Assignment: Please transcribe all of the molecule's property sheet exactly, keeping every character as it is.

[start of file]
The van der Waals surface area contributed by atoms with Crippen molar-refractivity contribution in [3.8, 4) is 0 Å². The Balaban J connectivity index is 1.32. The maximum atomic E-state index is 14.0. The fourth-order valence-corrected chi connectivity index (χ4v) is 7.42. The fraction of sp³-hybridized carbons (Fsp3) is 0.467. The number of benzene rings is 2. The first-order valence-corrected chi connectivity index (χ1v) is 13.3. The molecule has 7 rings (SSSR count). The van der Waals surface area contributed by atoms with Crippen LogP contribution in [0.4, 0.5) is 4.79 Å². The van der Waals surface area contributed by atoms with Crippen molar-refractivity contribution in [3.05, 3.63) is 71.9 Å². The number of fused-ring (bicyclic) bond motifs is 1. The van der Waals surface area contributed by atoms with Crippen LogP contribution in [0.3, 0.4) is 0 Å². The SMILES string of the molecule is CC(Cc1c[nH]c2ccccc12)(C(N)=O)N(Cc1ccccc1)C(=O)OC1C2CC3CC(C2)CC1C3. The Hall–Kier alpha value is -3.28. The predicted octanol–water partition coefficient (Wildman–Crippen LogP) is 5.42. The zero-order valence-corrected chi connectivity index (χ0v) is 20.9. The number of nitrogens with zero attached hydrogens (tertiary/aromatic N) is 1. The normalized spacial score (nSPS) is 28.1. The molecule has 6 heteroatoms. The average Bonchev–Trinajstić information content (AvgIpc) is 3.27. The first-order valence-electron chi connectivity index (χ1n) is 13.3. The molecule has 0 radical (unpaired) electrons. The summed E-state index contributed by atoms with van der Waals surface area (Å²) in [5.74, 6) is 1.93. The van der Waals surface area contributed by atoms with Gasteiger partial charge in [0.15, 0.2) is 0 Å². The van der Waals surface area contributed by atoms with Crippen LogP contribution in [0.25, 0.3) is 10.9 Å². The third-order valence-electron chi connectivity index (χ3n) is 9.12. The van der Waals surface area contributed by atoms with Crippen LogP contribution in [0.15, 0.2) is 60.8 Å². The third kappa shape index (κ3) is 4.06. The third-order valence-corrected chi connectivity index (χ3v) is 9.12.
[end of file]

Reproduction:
The van der Waals surface area contributed by atoms with Crippen molar-refractivity contribution in [3.8, 4) is 0 Å². The Balaban J connectivity index is 1.32. The maximum atomic E-state index is 14.0. The fourth-order valence-corrected chi connectivity index (χ4v) is 7.42. The fraction of sp³-hybridized carbons (Fsp3) is 0.467. The number of benzene rings is 2. The first-order valence-corrected chi connectivity index (χ1v) is 13.3. The molecule has 7 rings (SSSR count). The van der Waals surface area contributed by atoms with Crippen LogP contribution in [0.4, 0.5) is 4.79 Å². The van der Waals surface area contributed by atoms with Crippen molar-refractivity contribution in [3.05, 3.63) is 71.9 Å². The number of fused-ring (bicyclic) bond motifs is 1. The van der Waals surface area contributed by atoms with Crippen LogP contribution in [0.3, 0.4) is 0 Å². The SMILES string of the molecule is CC(Cc1c[nH]c2ccccc12)(C(N)=O)N(Cc1ccccc1)C(=O)OC1C2CC3CC(C2)CC1C3. The Hall–Kier alpha value is -3.28. The predicted octanol–water partition coefficient (Wildman–Crippen LogP) is 5.42. The zero-order valence-corrected chi connectivity index (χ0v) is 20.9. The number of nitrogens with zero attached hydrogens (tertiary/aromatic N) is 1. The normalized spacial score (nSPS) is 28.1. The molecule has 6 heteroatoms. The average Bonchev–Trinajstić information content (AvgIpc) is 3.27. The first-order valence-electron chi connectivity index (χ1n) is 13.3. The molecule has 0 radical (unpaired) electrons. The summed E-state index contributed by atoms with van der Waals surface area (Å²) in [5.74, 6) is 1.93. The van der Waals surface area contributed by atoms with Gasteiger partial charge in [0.15, 0.2) is 0 Å². The van der Waals surface area contributed by atoms with Crippen LogP contribution in [0.25, 0.3) is 10.9 Å². The third-order valence-electron chi connectivity index (χ3n) is 9.12. The van der Waals surface area contributed by atoms with Crippen LogP contribution in [0.15, 0.2) is 60.8 Å². The third kappa shape index (κ3) is 4.06. The third-order valence-corrected chi connectivity index (χ3v) is 9.12.